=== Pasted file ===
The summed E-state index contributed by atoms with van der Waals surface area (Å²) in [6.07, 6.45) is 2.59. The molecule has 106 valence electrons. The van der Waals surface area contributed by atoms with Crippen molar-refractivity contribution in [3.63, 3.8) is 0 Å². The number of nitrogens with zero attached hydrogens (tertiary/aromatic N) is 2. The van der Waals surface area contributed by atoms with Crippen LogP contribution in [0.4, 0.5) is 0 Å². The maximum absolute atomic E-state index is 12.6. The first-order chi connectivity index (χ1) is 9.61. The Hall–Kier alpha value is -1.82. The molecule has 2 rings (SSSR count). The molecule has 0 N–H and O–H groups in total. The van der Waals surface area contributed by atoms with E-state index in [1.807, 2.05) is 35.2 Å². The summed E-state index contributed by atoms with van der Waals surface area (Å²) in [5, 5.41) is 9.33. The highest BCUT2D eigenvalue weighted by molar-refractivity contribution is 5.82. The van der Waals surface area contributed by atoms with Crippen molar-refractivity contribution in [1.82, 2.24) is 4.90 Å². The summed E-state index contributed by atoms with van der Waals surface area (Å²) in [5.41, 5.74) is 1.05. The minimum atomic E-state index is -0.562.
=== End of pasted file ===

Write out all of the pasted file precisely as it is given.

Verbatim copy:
The summed E-state index contributed by atoms with van der Waals surface area (Å²) in [6.07, 6.45) is 2.59. The molecule has 106 valence electrons. The van der Waals surface area contributed by atoms with Crippen molar-refractivity contribution in [3.63, 3.8) is 0 Å². The number of nitrogens with zero attached hydrogens (tertiary/aromatic N) is 2. The van der Waals surface area contributed by atoms with Crippen LogP contribution in [0.4, 0.5) is 0 Å². The maximum absolute atomic E-state index is 12.6. The first-order chi connectivity index (χ1) is 9.61. The Hall–Kier alpha value is -1.82. The molecule has 2 rings (SSSR count). The molecule has 0 N–H and O–H groups in total. The van der Waals surface area contributed by atoms with E-state index in [1.807, 2.05) is 35.2 Å². The summed E-state index contributed by atoms with van der Waals surface area (Å²) in [5, 5.41) is 9.33. The highest BCUT2D eigenvalue weighted by molar-refractivity contribution is 5.82. The van der Waals surface area contributed by atoms with Crippen molar-refractivity contribution in [1.82, 2.24) is 4.90 Å². The summed E-state index contributed by atoms with van der Waals surface area (Å²) in [5.41, 5.74) is 1.05. The minimum atomic E-state index is -0.562.